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C3P8 – Worries

C3P8 – Worries published on 14 Comments on C3P8 – Worries

Apparently Warren has inherited my paranoia. Welcome to a life of constant suspicion, buddy!

I’m the type that always assumes the worst is going to happen, and plans accordingly. I read recently that this has been dubbed “defensive pessimism” and is now being seen as a good thing because it motivates people to act. Provided it’s applied appropriately, that is. Optimism also is a good motivator, particularly in the face of great odds, but where it falls short is when things are going well. Then optimists tend to assume everything will work out fine and often don’t take precautions to make sure that’s the case. A little pessimism in that situation can prevent problems from happening in the first place. Of course, being a pessimist when times are already bad can outright cripple your chances of success.

Defensive pessimism is also why I have an emergency food stash in my basement. That zombie apocalypse could be right around the corner, you know!

Are you more of an optimist or a pessimist? When has it paid off, or gotten you into trouble?

14 Comments

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I have what’s known as a “bug-out bag.” A completely packed survival kit always ready to just get on my back and go. When I spontaneously decide to go backpacking for a few days, well, I’m all set! Saves load of hassle and allows for that spontaneity. It’s too tough to plan for a weekend camping when you won’t know the weather until you get closer.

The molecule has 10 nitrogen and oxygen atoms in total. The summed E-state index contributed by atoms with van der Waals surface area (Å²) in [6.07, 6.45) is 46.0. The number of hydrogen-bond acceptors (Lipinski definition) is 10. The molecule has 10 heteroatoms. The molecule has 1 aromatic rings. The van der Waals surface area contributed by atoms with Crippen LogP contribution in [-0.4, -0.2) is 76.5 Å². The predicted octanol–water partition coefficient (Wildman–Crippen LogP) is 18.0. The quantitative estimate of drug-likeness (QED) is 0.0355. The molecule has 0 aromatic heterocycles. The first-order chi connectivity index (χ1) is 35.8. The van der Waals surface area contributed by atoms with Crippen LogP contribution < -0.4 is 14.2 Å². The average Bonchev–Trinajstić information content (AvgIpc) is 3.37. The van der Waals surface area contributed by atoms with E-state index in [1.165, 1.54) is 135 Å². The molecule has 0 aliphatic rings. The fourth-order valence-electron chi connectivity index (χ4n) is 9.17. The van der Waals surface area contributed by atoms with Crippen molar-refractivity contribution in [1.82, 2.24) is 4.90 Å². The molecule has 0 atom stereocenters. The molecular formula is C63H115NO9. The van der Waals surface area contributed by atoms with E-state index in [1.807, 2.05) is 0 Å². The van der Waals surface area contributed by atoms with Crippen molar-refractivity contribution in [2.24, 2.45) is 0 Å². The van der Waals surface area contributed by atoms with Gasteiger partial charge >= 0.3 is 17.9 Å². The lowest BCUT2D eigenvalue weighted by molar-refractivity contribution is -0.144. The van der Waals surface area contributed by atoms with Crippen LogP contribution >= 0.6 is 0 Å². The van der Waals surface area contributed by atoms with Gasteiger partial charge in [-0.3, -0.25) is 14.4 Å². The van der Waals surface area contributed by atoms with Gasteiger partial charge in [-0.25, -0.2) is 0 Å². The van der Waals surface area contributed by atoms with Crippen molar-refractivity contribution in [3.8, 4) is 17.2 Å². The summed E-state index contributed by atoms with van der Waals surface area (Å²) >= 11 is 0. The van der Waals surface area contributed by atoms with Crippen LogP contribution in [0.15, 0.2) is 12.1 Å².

A bug-out bag is a ridiculously cool idea! Equally useful for leisure time or emergencies, containing things that can be crucial to survival or a good time in the outdoors! What a neat concept! What goes into your bug-out bag? I’m assuming things like a first aid kit and matches. Compass and solar blanket, perhaps?

I’m a realist. I don’t sway from one extreme to the other but rather stick to what seems to be real.
Some see it as pessimism at times, and at other times is seems like optimism.

While i don’t have a food stash in the basement, I always have enough food to last me a few weeks in case something goes awry.
Also, I have friends whom are prepared for the zombie apocalypse and I’ve cemented my place in their home, should the need arise. 😀

See, I get to be that friend for MY friends. I hope they like SPAM…

I envy your middle-of-the-road stance. I think I swing from pessimism to optimism like a light switch being used to throw people into epileptic seizures. What’s your secret to staying so stable?

I’m pretty much the same as DraXenN, a realist! But I lean towards what you described as “defensive pessimism” when it comes to certain things (I LOVE that term by the way, it’s perfect!). In particular, I don’t let myself get excited about upcoming events I’m looking forward to, because my childhood was peppered with things not panning out and my hopes being dashed. It goes as far as “I don’t want to jinx it” even though I’m not superstitious!